Meeting #47 - Exploration of Emerging Revenue Recovery Models

Tuesday, October 10, 2017                    Online registration here

New Jersey Board of Public Utilities
44 S. Clinton Ave., Trenton, NJ


As the power sector continues to evolve with more customer engagement, new technologies and the deployment of distributed energy resources (DER), the traditional business model for how a utility earns its revenues will need to evolve as well. To the extent that power sector transformation is occurring, it can impact the traditional ways in which utilities recover their costs and earn a return. This is due in part to customer engagement in energy use that is reducing customer consumption, and hence utility sales which the utility relies on to meet its revenue requirements. The need for change can also result from policy decisions geared towards rewarding utilities for taking actions that are consistent with directives of the Commission and the State. Instead of rewarding utilities solely by allowing them to earn a return on capital investments, new business models seek to reward utilities based on their actions that further objectives such as reliability, customer service, and energy efficiency, for example. This meeting explored different approaches to ensuring that utilities have the opportunity to recover their revenues in a manner more consistent with how the power sector is transforming. Topics  included performance-based ratemaking, multi-year rate plans and decoupling. The day wrapped up with a “bonus presentation” on the benefits of smart inverters.


Final Agenda (pdf)

10:00 – 10:15am       Introductions
The Honorable Betty Ann Kane, Chairman, DC Public Service Commission
John Shenot, Regulatory Assistance Project

10:15 - 11:30am       Performance Based Ratemaking, Part 1: Overview and Metrics

David Littell, Regulatory Assistance Project
Alice Napoleon, Synapse Energy Economics

In this panel, we will explain the basics of performance-based ratemaking and discuss some of the performance measures that policymakers and stakeholders can consider. Once performance incentive measures are identified, the next task is to identify the appropriate metric to evaluate progress on that metric. What factors should a state consider to get the most objective analysis of that measure? How should the baseline from which progress is measured be determined? How should targets be set and what considerations go into establishing them? These and other questions will be explored in this panel.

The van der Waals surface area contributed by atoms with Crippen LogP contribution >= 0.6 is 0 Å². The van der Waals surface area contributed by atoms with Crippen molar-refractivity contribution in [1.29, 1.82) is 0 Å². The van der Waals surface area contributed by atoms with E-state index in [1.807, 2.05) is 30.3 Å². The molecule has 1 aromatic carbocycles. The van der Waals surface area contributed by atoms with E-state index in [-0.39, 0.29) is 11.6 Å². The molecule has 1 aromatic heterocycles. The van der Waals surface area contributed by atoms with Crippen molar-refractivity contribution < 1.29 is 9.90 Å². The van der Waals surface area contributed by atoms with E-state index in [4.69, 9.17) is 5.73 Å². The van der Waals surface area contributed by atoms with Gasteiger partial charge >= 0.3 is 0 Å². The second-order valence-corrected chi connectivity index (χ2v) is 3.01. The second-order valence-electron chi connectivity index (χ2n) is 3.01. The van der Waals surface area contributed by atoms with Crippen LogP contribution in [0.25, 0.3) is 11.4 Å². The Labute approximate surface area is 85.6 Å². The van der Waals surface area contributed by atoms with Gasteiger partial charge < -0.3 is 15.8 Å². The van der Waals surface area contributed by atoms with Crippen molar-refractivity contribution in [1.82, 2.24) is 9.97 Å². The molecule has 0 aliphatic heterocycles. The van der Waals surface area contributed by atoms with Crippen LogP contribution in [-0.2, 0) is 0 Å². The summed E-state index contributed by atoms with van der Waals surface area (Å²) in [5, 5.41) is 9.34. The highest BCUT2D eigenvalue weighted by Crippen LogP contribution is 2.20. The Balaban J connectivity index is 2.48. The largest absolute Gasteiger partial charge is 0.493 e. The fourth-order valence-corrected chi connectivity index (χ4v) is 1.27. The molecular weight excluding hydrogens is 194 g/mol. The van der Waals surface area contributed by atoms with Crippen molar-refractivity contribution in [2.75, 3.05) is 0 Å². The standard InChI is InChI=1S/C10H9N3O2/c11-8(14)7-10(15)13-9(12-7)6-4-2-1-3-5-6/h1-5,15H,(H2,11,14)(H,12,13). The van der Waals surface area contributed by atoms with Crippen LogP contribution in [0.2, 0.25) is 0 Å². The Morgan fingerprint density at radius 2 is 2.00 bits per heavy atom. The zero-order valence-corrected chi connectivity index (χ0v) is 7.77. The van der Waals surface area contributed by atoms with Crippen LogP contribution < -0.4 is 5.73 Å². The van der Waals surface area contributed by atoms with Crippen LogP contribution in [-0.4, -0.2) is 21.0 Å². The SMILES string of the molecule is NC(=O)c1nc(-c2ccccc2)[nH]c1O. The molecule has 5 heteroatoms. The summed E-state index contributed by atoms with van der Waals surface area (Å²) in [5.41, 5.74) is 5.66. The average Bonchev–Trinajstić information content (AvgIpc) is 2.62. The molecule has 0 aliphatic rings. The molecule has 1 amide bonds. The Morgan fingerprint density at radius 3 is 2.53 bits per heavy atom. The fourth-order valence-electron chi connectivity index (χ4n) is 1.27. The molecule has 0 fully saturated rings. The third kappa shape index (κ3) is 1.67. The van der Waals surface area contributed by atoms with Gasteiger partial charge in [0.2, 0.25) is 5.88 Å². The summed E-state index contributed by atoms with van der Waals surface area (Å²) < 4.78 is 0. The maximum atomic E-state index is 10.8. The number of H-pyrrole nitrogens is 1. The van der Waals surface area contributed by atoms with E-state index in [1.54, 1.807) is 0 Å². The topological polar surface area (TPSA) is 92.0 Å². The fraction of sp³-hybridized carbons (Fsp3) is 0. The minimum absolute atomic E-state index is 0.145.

11:30am - 12:45pm      Performance Based Ratemaking, Part 2: Targets and Incentives
Sonia Aggarwal, Energy Innovation
Rick Bridal, Illinois Commerce Commission

Performance metrics can be used as the basis for either a requirement that the utility simply report on progress toward meeting Commission-established targets, or a requirement that the utility meet certain targets to receive an incentive payment. Other options include penalties for failure to meet targets. A handful of jurisdictions are already considering how rates should be designed to address utility performance. Other important issues include choosing reward or incentive amounts to ensure that the benefits accruing from the utility’s performance will exceed the ratepayer costs of the incentive.

12:45 - 1:30pm       Lunch

1:30 - 2:30pm        Revenue Options: Multi-year Plans and Decoupling
The Honorable Richard Mroz, President, NJ Board of Public Utilities
John Shenot, Regulatory Assistance Project

This session will focus on other revenue recovery options under consideration in some jurisdictions such as multi-year rate plans and decoupling. President Mroz will provide an overview of the NJ BPU’s current rulemaking proposal on multi-year infrastructure plans and Mr. Shenot will discuss the many design choices in a decoupling mechanism that would allow each decoupling plan to be customized to meet the needs of utilities and stakeholders.

2:30 - 3:00pm         Inverter-Based Resources
Andrew Levitt, PJM

This session will include a discussion on the importance of smart inverters for distributed solar generation and storage systems and an update on the upcoming release of the revised “IEEE 1547” DER interconnection standard and what it means for states. Discussion will focus on how PJM and the states can work together to explore options to maximize the reliability benefits and minimize any reliability impacts from inverter-based resources that connect to the distribution system. Mr. Levitt will lead the discussion and share some simulations to show, using historic grid disturbances, how the PJM system would benefit from the installation of smart inverters.

3:00 – 3:15pm      Wrap-Up, Adjournment
The Honorable Betty Ann Kane, Chairman, DC Public Service Commission
John Shenot, Regulatory Assistance Project

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